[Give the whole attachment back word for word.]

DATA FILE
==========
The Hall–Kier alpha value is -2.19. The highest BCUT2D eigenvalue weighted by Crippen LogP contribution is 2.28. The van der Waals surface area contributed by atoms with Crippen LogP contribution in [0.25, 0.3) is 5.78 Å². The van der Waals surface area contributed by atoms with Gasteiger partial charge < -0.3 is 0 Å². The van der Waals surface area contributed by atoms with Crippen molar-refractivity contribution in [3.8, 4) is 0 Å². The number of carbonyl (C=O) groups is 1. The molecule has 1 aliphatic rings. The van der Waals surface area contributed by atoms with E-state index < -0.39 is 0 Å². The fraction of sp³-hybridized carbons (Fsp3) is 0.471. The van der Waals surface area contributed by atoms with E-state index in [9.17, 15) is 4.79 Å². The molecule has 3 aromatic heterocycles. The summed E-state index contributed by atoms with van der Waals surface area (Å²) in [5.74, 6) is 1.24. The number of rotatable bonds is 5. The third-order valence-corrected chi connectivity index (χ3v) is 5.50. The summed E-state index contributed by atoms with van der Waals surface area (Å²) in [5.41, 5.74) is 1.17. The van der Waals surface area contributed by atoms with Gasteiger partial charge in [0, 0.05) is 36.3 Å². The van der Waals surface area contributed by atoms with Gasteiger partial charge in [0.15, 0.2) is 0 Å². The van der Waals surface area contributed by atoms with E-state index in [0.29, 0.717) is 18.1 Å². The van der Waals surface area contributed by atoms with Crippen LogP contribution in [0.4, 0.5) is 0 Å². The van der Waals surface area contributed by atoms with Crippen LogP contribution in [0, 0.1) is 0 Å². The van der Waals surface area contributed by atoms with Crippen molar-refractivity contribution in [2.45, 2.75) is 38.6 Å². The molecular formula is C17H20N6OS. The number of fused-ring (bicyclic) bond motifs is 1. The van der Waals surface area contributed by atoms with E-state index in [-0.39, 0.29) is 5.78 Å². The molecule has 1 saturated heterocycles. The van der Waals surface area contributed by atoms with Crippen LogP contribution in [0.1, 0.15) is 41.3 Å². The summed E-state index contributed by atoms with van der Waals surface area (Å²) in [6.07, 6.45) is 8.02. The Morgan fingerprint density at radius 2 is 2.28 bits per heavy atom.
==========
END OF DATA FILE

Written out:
The Hall–Kier alpha value is -2.19. The highest BCUT2D eigenvalue weighted by Crippen LogP contribution is 2.28. The van der Waals surface area contributed by atoms with Crippen LogP contribution in [0.25, 0.3) is 5.78 Å². The van der Waals surface area contributed by atoms with Gasteiger partial charge < -0.3 is 0 Å². The van der Waals surface area contributed by atoms with Crippen molar-refractivity contribution in [3.8, 4) is 0 Å². The number of carbonyl (C=O) groups is 1. The molecule has 1 aliphatic rings. The van der Waals surface area contributed by atoms with E-state index < -0.39 is 0 Å². The fraction of sp³-hybridized carbons (Fsp3) is 0.471. The van der Waals surface area contributed by atoms with E-state index in [9.17, 15) is 4.79 Å². The molecule has 3 aromatic heterocycles. The summed E-state index contributed by atoms with van der Waals surface area (Å²) in [5.74, 6) is 1.24. The number of rotatable bonds is 5. The third-order valence-corrected chi connectivity index (χ3v) is 5.50. The summed E-state index contributed by atoms with van der Waals surface area (Å²) in [5.41, 5.74) is 1.17. The van der Waals surface area contributed by atoms with Gasteiger partial charge in [0, 0.05) is 36.3 Å². The van der Waals surface area contributed by atoms with Gasteiger partial charge in [0.15, 0.2) is 0 Å². The van der Waals surface area contributed by atoms with E-state index in [0.29, 0.717) is 18.1 Å². The van der Waals surface area contributed by atoms with Crippen LogP contribution in [0.4, 0.5) is 0 Å². The van der Waals surface area contributed by atoms with Crippen LogP contribution in [0, 0.1) is 0 Å². The van der Waals surface area contributed by atoms with Crippen molar-refractivity contribution in [2.45, 2.75) is 38.6 Å². The molecular formula is C17H20N6OS. The number of fused-ring (bicyclic) bond motifs is 1. The van der Waals surface area contributed by atoms with E-state index in [-0.39, 0.29) is 5.78 Å². The molecule has 1 saturated heterocycles. The van der Waals surface area contributed by atoms with Crippen LogP contribution in [0.1, 0.15) is 41.3 Å². The summed E-state index contributed by atoms with van der Waals surface area (Å²) in [6.07, 6.45) is 8.02. The Morgan fingerprint density at radius 2 is 2.28 bits per heavy atom.